“Guapinol” tree (Hymenaea courbaril) is very typical of the lowlands of our region. It is a tree full of qualities, not only as a forest species of high value for its wood but for the excellent nutritional value of its fruit.
According to the “Mundo Forestal” homepage, its name in Nahuatl means “flour tree”. It has a penetrating smell -that is why it is also known as “Stinking Toe”- and dusty appearance. This fruit was mixed with corn flour for making tortillas.
Guapinol was important not only as a source of food, but also for its wood, amber, and the use of wood rich in incense resins in the rituals of our aborigines.
The fruit measures from 5 to 12 centimeters; it is a pod of a dark brown reddish color, and inside contains 4 or 6 seeds covered with a pulp with a brownish yellow color -certainly, edible and sweet- with which you can make smoothies.
On the other hand, guapinol is a tree of very hard wood and very appreciated for the construction activity. The bark and leaves are credited with healing properties such as stopping diarrhea, as it turns out to be an excellent antidiarrheal. It also eliminates stomach pain; it is antidiabetic and antirheumatic. In some cultures, it is used to combat dysentery, urinary tract infections, and hypertension.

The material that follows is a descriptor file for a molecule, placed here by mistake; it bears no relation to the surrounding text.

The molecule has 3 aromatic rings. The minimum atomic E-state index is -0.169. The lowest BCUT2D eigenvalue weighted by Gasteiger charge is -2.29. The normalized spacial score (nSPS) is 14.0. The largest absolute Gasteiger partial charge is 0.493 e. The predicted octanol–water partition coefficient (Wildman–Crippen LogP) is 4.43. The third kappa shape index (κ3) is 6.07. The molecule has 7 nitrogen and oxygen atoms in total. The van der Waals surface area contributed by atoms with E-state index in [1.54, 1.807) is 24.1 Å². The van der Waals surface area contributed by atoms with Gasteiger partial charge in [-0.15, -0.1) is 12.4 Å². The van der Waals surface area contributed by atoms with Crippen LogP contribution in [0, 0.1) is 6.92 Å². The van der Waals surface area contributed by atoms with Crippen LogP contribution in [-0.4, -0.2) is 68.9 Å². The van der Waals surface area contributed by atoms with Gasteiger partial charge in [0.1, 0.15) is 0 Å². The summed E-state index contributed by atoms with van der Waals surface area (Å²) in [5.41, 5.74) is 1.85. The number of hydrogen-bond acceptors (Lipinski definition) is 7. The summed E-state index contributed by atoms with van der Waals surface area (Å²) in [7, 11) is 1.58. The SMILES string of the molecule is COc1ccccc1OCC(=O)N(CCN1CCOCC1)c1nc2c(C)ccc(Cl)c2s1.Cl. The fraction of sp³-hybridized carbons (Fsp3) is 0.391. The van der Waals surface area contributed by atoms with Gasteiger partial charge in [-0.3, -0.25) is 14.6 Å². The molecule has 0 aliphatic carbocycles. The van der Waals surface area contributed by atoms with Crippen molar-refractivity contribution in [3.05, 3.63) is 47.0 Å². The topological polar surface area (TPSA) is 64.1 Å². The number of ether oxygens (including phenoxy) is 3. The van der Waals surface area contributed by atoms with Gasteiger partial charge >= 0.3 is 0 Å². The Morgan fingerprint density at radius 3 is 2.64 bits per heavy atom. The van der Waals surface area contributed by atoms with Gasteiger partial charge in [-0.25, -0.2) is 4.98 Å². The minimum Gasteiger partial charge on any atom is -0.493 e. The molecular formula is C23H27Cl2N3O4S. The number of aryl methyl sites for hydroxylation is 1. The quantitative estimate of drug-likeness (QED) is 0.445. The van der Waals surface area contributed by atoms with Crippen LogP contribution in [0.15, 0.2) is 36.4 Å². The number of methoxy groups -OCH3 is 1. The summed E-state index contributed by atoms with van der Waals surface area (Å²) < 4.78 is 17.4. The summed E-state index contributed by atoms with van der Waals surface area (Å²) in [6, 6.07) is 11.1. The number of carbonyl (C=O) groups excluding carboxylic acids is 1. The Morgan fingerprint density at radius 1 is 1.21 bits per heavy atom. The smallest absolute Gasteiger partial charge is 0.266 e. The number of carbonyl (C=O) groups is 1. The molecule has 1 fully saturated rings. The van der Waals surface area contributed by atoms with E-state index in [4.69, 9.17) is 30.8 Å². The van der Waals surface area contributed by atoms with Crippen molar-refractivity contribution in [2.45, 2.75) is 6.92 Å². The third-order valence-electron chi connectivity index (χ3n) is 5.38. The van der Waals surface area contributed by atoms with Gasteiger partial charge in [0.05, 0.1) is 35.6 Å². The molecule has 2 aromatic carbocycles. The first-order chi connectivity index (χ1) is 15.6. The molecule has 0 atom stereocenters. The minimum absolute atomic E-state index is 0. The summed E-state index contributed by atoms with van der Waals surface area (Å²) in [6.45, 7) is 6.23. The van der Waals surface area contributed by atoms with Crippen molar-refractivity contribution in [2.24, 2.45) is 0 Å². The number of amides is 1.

In Costa Rica, it is a not very abundant tree but, despite this, it can be found on the Pacific coast, in many places in the North, and the Atlantic Huetar region. It grows up to 1,000 meters above sea level.
With the fruit of guapinol, the Mesoamerican indigenous people made food consisting of a mixture of corn, peanuts, cocoa, and the powdered pulp of guapinol. These were so finely ground that they could be mixed with water to obtain a drink with nutritional, physiological, healing, religious and even magical properties, explains Mundo Forestal.